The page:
What a concept.
Elected leaders, holding public hearings about fixing a national problem. Bringing in experts. Listening to ideas. Providing a forum for debate and discussion. All in the service of writing and perhaps even passing legislation intended to help people facing problems obtaining or affording health insurance.
It makes so much sense it doesn’t seem possible.
But this seems to be real news: the Senate Committee on Health, Education, Labor and Pensions will hold actual hearings on health care next month, focused on trying to find ways to stabilize insurance markets and bring down costs.
Washington’s Patty Murray announced the plan Tuesday with Sen. Lamar Alexander, a Tennessee Republican who has been Murray’s partner in bipartisanship in the past. Alexander is the committee chairman, and Murray is the ranking Democrat.
Murray said Tuesday in an interview that the plan marked a turn away from the repeal-first mentality.
“That discussion is over,” she said, later adding, “We’re not going to repeal Obamacare, we’re not going to cut people off Medicaid, we’re not going to just cut taxes for the wealthy. We’re going to focus on some of the real issues facing the marketplaces.”
Starting Sept. 4, the HELP committee will gather testimony from governors, insurers, state insurance commissioners and others, in an effort to identify and try to combat the instability in the individual insurance markets. One key reason for this instability has been the very efforts to repeal the Affordable Care Act itself, Murray said.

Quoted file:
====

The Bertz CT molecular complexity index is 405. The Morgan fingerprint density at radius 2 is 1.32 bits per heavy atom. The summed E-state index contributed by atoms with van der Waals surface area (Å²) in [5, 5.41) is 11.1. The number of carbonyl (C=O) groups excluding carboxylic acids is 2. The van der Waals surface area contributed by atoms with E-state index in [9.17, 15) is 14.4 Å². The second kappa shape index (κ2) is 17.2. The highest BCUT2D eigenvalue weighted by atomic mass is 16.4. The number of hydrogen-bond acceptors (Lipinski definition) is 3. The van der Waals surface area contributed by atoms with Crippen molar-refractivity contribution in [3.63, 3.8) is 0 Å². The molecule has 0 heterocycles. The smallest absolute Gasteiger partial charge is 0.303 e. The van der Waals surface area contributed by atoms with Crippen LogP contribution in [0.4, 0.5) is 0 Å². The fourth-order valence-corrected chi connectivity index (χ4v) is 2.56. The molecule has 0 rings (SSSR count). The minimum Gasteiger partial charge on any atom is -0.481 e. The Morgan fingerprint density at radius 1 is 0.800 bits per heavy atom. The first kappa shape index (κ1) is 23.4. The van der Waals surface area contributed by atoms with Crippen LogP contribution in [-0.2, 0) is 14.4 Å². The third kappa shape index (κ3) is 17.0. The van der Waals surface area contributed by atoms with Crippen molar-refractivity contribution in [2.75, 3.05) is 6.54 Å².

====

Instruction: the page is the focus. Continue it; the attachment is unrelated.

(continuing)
Another has been President Trump’s threat to withhold the cost-sharing-reduction payments to insurance companies that are meant to help offset the expense of insuring some lower-income Americans. Trump has threatened to withhold the payments, as a way of speeding the demise of ACA markets.
Members of Congress, including Republicans, have encouraged Trump not to do this, and Murray said it’s possible that legislation forcing him to make the payments would be drafted.
“If he’s not (making the payments) then we can say, all right you need tougher legislation and here it comes,” she said.
There’s plenty of reason to keep expectations in check for this process, starting with the intense divisions among the majority party in Congress – who often seemed to be arguing over whether their proposals would be harmful to enough Americans – and including a president who has treated health care as an idea-free Twitter cudgel. Repeal efforts crashed spectacularly last week, and many Republicans in Congress are now saying that it’s time to move on.
The spectacle in the House, and then the Senate, has been appalling: Virtually no public process. No hearings. Legislation appearing hours before votes. Cloakroom deals, napkin-written notions and public utterances that set new standards for political dishonesty.
Time and again, Republican members of Congress asserted that their proposals would not do what they clearly would have done: Uninsure people, drive up costs, allow junk policies back on the market, hurt people with pre-existing conditions coverage …
All of these criticisms were plainly so, and Republicans simply denied them, with straight faces.
From go, the opposition to the Affordable Care Act has been a circus of half-truths and no-truths and obfuscation and skullduggery – all set to a recent soundtrack of idiotic presidential tweets that treat health care like a political spitting contest.
In that context, what are the chances the Senate hearings can produce results?
Murray says she’s hopeful. She has an impressive record of navigating difficult partisan waters, including working closely with Alexander on a rewrite of the No Child Left Behind Act in 2015 and with then-Rep. Paul Ryan, who’s now the House Speaker, on a budget deal in 2013.
Still, as she said, “Anybody who thinks health care policy is easy, to quote the president, doesn’t know anything.”